Want to lose weight without giving up junk food?
It may sound too good to be true, but nutrition professor Mark Haub proved you can have your cake and eat it too – by putting himself on a “Snack Cake Diet” and losing 27 pounds in 2 months.
Haub, who teaches at Kansas State University, set out to prove that losing weight is simple: it’s all about how much you eat, not what you eat.
In other words, you can eat whatever you want, but you have to cut calories.
He tested the theory on himself, trimming his calorie intake from 2600 calories per day to 1800, and eating meals consisting of food typically found in vending machines.
According to his food diary, in an average day he would eat Duncan Hines brownies, Hostess Twinkies, Cool Ranch Doritos chips, Little Debbie cakes and Kellogg’s corn pops.
Haub started the diet on Aug. 25 as an experiment for his students, weighing in at 200.8 pounds with an “overweight” body mass index (BMI) of 28.8.
He kept track of the results on his Facebook page ”Prof Haub’s Diet Experiments.”
Haub posted this photo of his weight results on his Facebook page.
After two months of eating the “unhealthy food,” his weight dropped to 174 pounds, and his BMI is now a healthy 24.9.
Body weight pre= 200.8 lb; post = 174.2 lb (-26.6 lbs);
Body fat pre= 33.4%; post =24.9% (-8.5%)…
Surprisingly, in addition to his weight loss, his diet seems to have improved his other health stats.
Total cholesterol: Pre=214; wk10=184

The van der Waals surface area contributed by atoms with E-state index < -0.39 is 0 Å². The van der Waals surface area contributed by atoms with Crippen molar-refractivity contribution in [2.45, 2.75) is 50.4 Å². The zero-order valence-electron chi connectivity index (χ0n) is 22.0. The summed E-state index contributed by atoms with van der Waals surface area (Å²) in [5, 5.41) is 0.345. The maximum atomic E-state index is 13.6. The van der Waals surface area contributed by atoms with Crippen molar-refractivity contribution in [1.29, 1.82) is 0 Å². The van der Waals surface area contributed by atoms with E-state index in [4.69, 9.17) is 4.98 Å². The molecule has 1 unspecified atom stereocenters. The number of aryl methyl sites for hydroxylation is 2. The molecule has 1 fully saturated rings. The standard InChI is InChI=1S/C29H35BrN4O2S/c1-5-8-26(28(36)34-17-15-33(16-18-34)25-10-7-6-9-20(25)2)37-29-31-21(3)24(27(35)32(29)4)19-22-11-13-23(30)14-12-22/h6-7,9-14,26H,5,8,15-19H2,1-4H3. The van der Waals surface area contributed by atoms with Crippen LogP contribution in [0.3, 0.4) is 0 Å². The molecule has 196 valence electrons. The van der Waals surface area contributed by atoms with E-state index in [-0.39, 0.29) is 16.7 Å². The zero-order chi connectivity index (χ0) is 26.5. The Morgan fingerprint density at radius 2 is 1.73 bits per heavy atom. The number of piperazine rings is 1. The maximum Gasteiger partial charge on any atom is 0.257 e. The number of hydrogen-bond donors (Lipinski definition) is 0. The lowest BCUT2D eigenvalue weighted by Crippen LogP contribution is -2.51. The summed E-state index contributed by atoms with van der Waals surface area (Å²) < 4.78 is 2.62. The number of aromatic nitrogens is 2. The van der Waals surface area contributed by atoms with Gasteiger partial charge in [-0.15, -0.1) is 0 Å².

LDL-C: pre=153; wk10=123
HDL-C: pre=37; wk10=46
TC/HDL ratio: pre=5.8; wk10=4.0
TG:HDL ratio: pre=3.3; wk10=1.6
Glucose: pre=94; wk10=75
Blood Pressure: pre=108/71; wk10=104/76
Haub says his “bad” cholesterol, or LDL, dropped 30 points from 153 to 123, while his “good” cholesterol, or HDL, went up from 37 to 46 points. His triglyceride level, another measure of fat, dropped 39 percent.
“That’s where the headscratching comes,” Haub told CNN. “What does that mean? Does that mean I’m healthier? Or does it mean how we define health from a biology standpoint, that we’re missing something?”
Haub says the majority of his meals consisted of junk food. He did not drink much soda, drank a protein shake every day, and took a multivitamin daily.
He also ate vegetables, often a can of green beans, to be a good example to his kids, CNN reports. He didn’t do any special exercise regimen as part of the diet, sticking to the moderate activity he was accustomed to before he began the experiment.
Dietitian Dawn Jackson Blatner says it’s not surprising Haub saw health benefits in conjunction with his weight loss, even though he was eating heavily processed snack foods.
“When you lose weight, regardless of how you’re doing it — even if it’s with packaged foods, generally you will see these markers improve when weight loss has improved,” Blatner told CNN. However she warned against the idea that it would be a good idea to stick to the plan in the long term. “There are things we can’t measure…How much does [a lack of fresh fruit and vegetables] affect the risk for cancer? We can’t measure how diet changes affect our health.”
Though he has seen the results on his own body, even Haub isn’t recommending that overweight Americans run out and try his plan.
“I’m not geared to say this is a good thing to do,” he told CNN. “I’m stuck in the middle. I guess that’s the frustrating part. I can’t give a concrete answer. There’s not enough information to do that.”
He does, however, offer a warning to dieters who think they are eating healthy foods but have struggled to lose weight.
“There seems to be a disconnect between eating healthy and being healthy,” Haub said. “It may not be the same. I was eating healthier [before the diet] but I wasn’t healthy. I was eating too much.”